Raw birdsong data for "Vocal changes in a zebra finch model of Parkinson’s Disease characterized by alpha-synuclein overexpression in the song-dedicated anterior forebrain pathway"
datasetposted on 09.03.2022, 20:38 by Cesar A. Medina, Eddie Vargas, Stephanie Munger, Julie Elizabeth MillerJulie Elizabeth Miller
Parkinson's disease is the second most common neurodegenerative disease affecting motor behavior. In addition to the typical peripheral limb motor symptoms, vocal motor issues such as deteriorated vocal quality are present in Parkinson's patients. Unfortunately, very little is known about the biological mechanisms underlying these vocal changes. Here, we developed a Parkinsonian model using the zebra finch songbird to study the underlying neural mechanisms of these changes. Finch song and supportive brain areas are similar to human speech and brain pathways. To do this, we recorded song for 2 hours from zebra finches injected with an adeno-associated virus expressing either the causally-related human Parkinsonian gene SNCA or control GFP protein in finch brain. Song was then segmented using a specially designed matlab program called Vocal Inventory Clustering Engine (VoICE) into unique syllables. Acoustic features such as duration, pitch, mean frequency, amplitude, Wiener Entropy, frequency modulation, and amplitude modulation were measured from 75 individual copies of these syllables. The mean, mean variance, and coefficient of variation of these syllables were also measured. Motif-level data was also collected to monitor how much each bird sang (i.e., how many copies of song were uttered over a 2 hour period). We found that overexpression of SNCA led to shorter and poorer quality syllables that are similar to Parkinsonian vocal changes.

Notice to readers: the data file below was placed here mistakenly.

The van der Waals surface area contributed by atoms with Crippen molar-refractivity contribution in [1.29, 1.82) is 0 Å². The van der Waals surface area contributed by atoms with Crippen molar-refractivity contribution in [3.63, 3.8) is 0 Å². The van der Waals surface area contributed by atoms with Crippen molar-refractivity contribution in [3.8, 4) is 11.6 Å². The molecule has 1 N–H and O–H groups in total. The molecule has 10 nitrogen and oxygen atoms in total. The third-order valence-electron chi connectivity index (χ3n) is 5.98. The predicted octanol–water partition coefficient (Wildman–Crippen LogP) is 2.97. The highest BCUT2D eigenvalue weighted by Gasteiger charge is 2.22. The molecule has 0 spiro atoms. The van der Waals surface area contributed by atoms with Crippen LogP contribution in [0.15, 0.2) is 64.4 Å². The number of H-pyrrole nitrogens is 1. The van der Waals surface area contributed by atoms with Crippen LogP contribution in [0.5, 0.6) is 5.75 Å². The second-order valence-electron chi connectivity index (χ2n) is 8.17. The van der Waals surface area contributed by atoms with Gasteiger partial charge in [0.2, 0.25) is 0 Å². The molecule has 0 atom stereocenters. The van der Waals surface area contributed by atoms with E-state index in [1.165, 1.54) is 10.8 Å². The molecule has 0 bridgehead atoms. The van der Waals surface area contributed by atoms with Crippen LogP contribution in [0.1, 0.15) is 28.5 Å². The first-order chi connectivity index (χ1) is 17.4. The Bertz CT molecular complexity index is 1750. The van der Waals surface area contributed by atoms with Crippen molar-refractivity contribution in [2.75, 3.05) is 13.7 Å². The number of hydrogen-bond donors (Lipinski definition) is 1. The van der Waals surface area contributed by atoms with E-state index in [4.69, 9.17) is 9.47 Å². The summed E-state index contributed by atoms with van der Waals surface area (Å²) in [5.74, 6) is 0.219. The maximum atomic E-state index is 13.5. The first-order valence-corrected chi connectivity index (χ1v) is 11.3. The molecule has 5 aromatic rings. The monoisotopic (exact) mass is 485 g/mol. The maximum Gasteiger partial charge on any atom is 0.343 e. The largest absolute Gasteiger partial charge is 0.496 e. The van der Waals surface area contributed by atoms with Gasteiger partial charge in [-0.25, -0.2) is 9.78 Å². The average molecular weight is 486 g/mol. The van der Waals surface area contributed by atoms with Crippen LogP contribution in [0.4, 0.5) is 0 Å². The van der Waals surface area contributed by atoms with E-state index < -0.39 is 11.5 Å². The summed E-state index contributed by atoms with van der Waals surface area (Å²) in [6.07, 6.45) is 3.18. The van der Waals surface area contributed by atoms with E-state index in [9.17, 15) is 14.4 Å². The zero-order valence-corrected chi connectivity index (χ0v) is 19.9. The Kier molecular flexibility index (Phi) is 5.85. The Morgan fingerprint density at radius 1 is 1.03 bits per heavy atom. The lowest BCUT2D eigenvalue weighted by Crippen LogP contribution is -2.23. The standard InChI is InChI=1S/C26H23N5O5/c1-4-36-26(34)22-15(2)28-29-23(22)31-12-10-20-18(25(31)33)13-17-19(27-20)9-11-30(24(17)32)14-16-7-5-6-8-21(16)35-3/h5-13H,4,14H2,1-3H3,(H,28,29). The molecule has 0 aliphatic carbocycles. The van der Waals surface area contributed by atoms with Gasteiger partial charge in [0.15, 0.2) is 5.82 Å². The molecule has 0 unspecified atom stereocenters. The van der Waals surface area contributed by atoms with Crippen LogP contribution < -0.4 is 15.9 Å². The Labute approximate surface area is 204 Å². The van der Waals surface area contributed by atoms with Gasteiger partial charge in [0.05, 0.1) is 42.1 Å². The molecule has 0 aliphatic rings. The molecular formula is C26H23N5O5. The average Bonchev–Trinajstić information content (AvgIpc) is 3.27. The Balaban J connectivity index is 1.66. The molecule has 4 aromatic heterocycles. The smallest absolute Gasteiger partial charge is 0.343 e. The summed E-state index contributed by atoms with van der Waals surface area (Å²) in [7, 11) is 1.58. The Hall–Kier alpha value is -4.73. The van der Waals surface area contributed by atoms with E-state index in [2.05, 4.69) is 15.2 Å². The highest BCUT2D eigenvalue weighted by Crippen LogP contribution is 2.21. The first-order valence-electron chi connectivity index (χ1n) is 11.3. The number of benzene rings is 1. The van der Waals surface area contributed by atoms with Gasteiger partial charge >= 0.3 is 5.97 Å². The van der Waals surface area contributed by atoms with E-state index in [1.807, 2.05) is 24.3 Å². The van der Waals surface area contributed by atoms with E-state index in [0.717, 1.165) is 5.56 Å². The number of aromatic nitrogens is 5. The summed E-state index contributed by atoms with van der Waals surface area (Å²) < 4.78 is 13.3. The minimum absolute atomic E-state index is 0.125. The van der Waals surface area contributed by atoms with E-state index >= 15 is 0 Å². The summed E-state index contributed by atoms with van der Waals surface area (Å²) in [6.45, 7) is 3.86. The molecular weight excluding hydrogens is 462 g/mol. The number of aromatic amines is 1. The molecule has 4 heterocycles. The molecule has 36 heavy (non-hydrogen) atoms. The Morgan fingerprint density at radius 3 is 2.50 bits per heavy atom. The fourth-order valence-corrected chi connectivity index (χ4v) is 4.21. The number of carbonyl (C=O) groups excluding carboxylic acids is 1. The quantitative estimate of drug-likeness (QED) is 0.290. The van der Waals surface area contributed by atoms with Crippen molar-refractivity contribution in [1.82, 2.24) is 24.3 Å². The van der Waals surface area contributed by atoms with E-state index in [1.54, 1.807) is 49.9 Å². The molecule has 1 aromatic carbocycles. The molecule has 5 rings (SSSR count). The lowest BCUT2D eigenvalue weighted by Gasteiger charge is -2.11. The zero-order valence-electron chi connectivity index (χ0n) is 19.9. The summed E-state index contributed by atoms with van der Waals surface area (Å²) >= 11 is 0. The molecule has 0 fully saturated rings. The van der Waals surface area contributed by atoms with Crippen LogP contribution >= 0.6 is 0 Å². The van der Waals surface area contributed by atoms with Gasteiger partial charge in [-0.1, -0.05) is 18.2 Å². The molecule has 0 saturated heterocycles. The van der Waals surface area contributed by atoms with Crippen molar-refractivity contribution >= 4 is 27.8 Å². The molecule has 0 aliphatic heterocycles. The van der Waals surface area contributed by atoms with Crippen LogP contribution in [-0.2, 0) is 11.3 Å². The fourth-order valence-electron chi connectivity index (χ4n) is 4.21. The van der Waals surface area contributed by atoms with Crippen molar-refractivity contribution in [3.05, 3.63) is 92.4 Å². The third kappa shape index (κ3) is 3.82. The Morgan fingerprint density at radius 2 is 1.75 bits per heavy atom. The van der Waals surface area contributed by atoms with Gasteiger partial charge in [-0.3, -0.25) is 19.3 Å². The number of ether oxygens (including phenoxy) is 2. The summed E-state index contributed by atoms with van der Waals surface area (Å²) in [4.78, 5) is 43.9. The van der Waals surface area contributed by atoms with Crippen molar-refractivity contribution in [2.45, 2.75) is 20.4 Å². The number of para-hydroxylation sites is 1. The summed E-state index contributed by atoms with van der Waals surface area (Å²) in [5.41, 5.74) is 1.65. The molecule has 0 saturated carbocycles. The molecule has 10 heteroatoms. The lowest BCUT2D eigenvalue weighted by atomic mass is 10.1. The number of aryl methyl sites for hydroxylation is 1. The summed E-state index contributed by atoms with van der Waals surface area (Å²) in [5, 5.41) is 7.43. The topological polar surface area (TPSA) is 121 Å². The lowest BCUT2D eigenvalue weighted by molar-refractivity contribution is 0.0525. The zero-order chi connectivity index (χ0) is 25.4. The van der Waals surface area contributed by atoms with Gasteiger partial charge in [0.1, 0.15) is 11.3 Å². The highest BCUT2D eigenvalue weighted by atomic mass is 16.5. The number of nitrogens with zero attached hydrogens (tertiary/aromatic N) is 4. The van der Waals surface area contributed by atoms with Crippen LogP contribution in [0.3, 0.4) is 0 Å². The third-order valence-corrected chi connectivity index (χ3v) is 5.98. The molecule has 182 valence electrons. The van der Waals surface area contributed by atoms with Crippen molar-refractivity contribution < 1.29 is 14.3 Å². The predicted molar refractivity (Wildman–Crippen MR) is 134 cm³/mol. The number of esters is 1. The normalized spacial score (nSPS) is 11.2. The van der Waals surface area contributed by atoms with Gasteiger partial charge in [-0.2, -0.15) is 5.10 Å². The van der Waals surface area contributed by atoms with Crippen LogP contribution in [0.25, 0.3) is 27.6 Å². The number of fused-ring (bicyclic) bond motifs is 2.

To cite this work, please cite both the associated PLoS One paper "Vocal changes in a zebra finch model of Parkinson’s Disease characterized by alpha-synuclein overexpression in the song-dedicated anterior forebrain pathway" and this dataset.
For inquiries regarding the contents of this dataset, please contact the Corresponding Author listed in the README.txt file. Administrative inquiries (e.g., removal requests, trouble downloading, etc.) can be directed to firstname.lastname@example.org